A brief history of web design — part 1
First let's clarify something. To fully appreciate the experience of an old website you got to go to your attic and unearth an old crt monitor, install the operating system of the time and a browser from back then.
However, since browser vendors have gone to great length to remain backword compatible, you can see right now in your screen a pretty good approximation of the real deal.
To exaggerate the possible difference, here's the rendering of the first webpage as it would look on the line mode browser on a CRT monitor from 1990 vs how it looks right now on the latest Firefox and (if you have one) a HiDPI LCD screen. If you don't yet have a HiDPI computer, odds are you have either a smartphone or a tablet with >200 dpi screen, go view it there.
The early years
I didn't have access to the internet before around 1998 and the wayback machine only goes back to 1996 so I have to scour the web for screenshots to comment on this period.
15 minutes later...
It's interestingly hard to find screenshots from that era. I can only suppose that most websites looked like today's unstyled HTML documents. A few screenshots that I came across certainly look like that.
Most of this styling is not chosen by the webmaker but rather the browser maker. For some weird reason most browser makers chose serif fonts and blue underlined text for links. Headings are appropriately larger, horizontal rules are engraved and that's about it. A few small images or buttons are scattered around to provide a bit of differentiation between different domains.
The dotcom boom
Right at the turn of the Millenium the web started to slowly invade our lives. It became an ugly place: the limitations of the technology combined with conventions of the early years and the new gold rush that began led to this:
Ok not exactly, in fact the million dollar homepage was created much later, but if you see the webpages of even the biggest brands you will see that shameless attention grabbing wasn't only for premium sms services and other scams back then. That's when the tag was born.
On a less professional part of the web, GeoCities and rival services was the first way of the public to express itself on the web. The result wasn't particularly beautiful, but it is the equivalent of the much later social networks.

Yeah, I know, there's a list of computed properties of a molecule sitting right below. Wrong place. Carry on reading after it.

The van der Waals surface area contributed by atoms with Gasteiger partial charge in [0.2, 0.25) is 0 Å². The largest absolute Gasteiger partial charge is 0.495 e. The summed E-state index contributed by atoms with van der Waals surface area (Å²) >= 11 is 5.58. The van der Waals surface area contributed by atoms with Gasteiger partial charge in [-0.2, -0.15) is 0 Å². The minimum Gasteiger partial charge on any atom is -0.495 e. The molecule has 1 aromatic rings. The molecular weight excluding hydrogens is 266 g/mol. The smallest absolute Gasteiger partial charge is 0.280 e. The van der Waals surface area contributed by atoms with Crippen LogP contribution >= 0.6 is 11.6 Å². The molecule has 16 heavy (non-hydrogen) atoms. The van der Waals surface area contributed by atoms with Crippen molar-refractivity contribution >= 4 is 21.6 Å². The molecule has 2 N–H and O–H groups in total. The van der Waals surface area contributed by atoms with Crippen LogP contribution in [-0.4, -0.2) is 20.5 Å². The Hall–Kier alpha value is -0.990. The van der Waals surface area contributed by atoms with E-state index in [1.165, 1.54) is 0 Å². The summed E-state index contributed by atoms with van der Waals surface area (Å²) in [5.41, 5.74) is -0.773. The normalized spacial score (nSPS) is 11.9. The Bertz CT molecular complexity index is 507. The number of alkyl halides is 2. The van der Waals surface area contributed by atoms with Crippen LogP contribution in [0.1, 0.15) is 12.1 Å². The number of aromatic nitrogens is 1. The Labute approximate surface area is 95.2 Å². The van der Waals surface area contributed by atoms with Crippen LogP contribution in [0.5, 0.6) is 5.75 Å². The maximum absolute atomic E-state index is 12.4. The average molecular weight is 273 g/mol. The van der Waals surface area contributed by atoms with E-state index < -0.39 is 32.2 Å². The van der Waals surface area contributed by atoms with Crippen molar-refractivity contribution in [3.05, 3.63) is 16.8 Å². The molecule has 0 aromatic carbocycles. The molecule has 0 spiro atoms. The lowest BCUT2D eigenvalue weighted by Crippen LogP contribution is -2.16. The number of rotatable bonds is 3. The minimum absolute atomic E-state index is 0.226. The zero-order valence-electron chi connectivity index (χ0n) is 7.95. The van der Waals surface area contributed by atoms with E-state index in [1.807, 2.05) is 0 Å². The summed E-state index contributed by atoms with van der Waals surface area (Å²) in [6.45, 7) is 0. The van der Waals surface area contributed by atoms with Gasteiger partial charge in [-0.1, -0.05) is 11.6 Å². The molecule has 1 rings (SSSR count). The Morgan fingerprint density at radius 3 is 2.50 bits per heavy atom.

Image size constraints made the use of patterns common and use of color was liberal. Framesets are the hot thing and have multiple purposes: They are used as a way to reuse code in a plain html environment, as a technique to avoid full page reloads and as a layout engine.
Offline rich website editors appear by Microsoft, Netscape, Adobe etc. and even word processors are now able to save in HTML. Point and click editing however never caught on beyond that first wave of homepages, and eventually died.
CSS debuted in a limited way in Internet Explorer 3.0 in 1996 but wasn't yet supported enough to be of real use and almost all graphics and interaction elements (excluding hyperlinks) were gif files. Gif files were limited to 256 colors, and back then most screens supported a specific set of 256 colors (dubbed web safe colors) leading to dithered images like this:
Web applications had just started showing up, and their design was, eh, tabley. Most things are still flat because there weren't enough pixels around on VGA and SVGA screens for effects.
You can still see shameless use of banners.
As we progress into the late nineties, came the era of the first 3D games and first cgi effects in movies, and that aesthetic bled into the web (check out the links either side of the yahoo logo above).